It's official. The Catholic Knight is retired.  I'm hanging up the helmet and passing the torch. There will be no more articles, no more commentaries, no more calls to action. THIS BLOG IS CLOSED. I've spent a very long time thinking about this, I believe the time has come, and is a bit overdue.  I want to thank my readers for everything, but most especially for your encouragement and your willingness to go out there and fight the good fight. So, that being the case, I've spend the last several weeks looking for bloggers who are fairly active, and best represent something akin to the way I think and what I believe.  I recommend the following blogs for my readers to bookmark and check on regularly. Pick one as your favourite, or pick them all. They are all great..... In His Majesty's Service, THE CATHOLIC KNIGHT

Saturday, January 24, 2009

IT IS DONE! SSPX Excommunications Removed


THE CATHOLIC KNIGHT: In a stunning act of reconciliation, Pope Benedict XVI has just ended a two decade saga between the Vatican and the "Society of Saint Pius X" (SSPX).

The SSPX is a traditional Catholic organization started by Archbishop Marcel Lefebvre in 1970 in response to the new Missal of Pope Paul VI released in 1969. The Missal of Pope Paul VI (sometimes called the "Novus Ordo" or "Ordinary Form" of the mass) provided a new form of Catholic liturgy, which omitted many elements of historic Catholic tradition, changed various prayers, and generally reworked the Catholic mass in such a way to make many Catholics feel their tradition had been lost. While it is true the Missal of Pope Paul VI mirrors various elements of Protestant liturgies, it is also true the Missal retained enough Catholic character to remain valid. The Second Vatican Council (1961 - 1965) called for vernacular translations of the mass, and so it was this "Novus Ordo" that became the target for this experiment. The mass celebrated in the vernacular languages around the world today is the Missal of Pope Paul VI.

Archbishop Marcel Lefebvre, on the other hand, saw the potential dangers of this, and observed in the trends of his time the eminent downfall of the Catholic Church. His fears became reality within just a few decades, and were made manifest in the most heinous way, in everything from the liturgical abuse of "clown masses," to the administrative nightmare of the clergy sexual-abuse scandal.  While the mainstream Church was undergoing a clerical shortage, the SSPX quickly grew to become the world's largest traditional Catholic community, and remains so to this day.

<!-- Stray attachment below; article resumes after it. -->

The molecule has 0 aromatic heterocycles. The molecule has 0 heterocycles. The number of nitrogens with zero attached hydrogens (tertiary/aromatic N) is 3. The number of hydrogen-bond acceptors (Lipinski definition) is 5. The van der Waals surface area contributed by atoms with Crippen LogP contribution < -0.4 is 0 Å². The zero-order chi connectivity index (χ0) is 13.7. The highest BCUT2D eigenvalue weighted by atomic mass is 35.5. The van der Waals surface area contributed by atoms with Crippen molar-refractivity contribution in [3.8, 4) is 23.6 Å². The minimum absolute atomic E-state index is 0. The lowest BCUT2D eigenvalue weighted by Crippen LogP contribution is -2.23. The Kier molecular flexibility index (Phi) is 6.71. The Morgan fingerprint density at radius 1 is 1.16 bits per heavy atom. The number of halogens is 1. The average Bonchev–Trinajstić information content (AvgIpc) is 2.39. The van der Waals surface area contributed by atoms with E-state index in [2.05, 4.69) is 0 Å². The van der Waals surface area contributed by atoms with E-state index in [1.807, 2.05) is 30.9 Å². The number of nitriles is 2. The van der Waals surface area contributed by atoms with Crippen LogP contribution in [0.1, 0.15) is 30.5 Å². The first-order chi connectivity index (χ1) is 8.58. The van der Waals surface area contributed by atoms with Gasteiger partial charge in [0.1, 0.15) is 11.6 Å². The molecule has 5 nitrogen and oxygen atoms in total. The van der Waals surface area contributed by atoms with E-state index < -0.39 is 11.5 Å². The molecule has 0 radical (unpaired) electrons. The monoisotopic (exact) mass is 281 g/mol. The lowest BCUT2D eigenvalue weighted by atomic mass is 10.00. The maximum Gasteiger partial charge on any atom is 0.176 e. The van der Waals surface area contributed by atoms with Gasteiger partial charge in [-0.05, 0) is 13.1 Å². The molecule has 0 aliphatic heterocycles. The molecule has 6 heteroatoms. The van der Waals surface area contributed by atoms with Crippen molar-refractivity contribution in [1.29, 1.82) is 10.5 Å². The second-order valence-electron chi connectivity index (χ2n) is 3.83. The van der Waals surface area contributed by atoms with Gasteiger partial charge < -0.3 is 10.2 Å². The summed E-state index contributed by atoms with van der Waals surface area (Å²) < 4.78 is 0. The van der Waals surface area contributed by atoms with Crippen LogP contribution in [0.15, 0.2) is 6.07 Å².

The SSPX has always pledged loyalty to the pope, regardless of it's disagreement with the Holy See. However, in 1988 an unfortunate turn of events led to what many have called a "schism." In 1988 Archbishop Marcel Lefebvre consecrated four bishops to continue his work and keep the SSPX alive, even though he did not have permission from the Holy Father to do this. Pope John Paul II responded by declaring automatic excommunications of Archbishop Lefebvre and the four priests he consecrated as bishops.

The excommunications of the SSPX bishops led to a scandal that engulfed the entire Catholic Church worldwide. Liberals within the Church were emboldened by the action, seeing it as a condemnation upon traditionalism in general, and a license to continue their so-called "reforms" with impunity.  Traditionalists on the other hand were marginalized.  Even those who left the SSPX, to join other traditionalist societies still on good terms with the Vatican, found themselves on the fringes of the Church, often denied access to the traditional liturgy, and looked down upon as "troublemakers."  

In July of 2007, Pope Benedict XVI (formerly Cardinal Joseph Ratzinger) issued a motu proprio explaining that the traditional Catholic liturgy, still used by the SSPX and all traditionalist societies, was never banned by the Vatican, and in fact, any priest anywhere may celebrate it (if he is competent), and any Catholic anywhere may request it. What follows nearly two years later is this proclamation that the SSPX excommunications have been lifted, leaving the question open if those excommunications were legitimate to begin with.

It is a happy day for traditional Catholics around the world, and special congratulations are in order for members of the SSPX. The bishops of the SSPX are now back within the fold of the Church. The canonical status of the SSPX itself remains in question for the time being, but we can expect this issue to soon be resolved as well.  Today, however, is a day for rejoicing!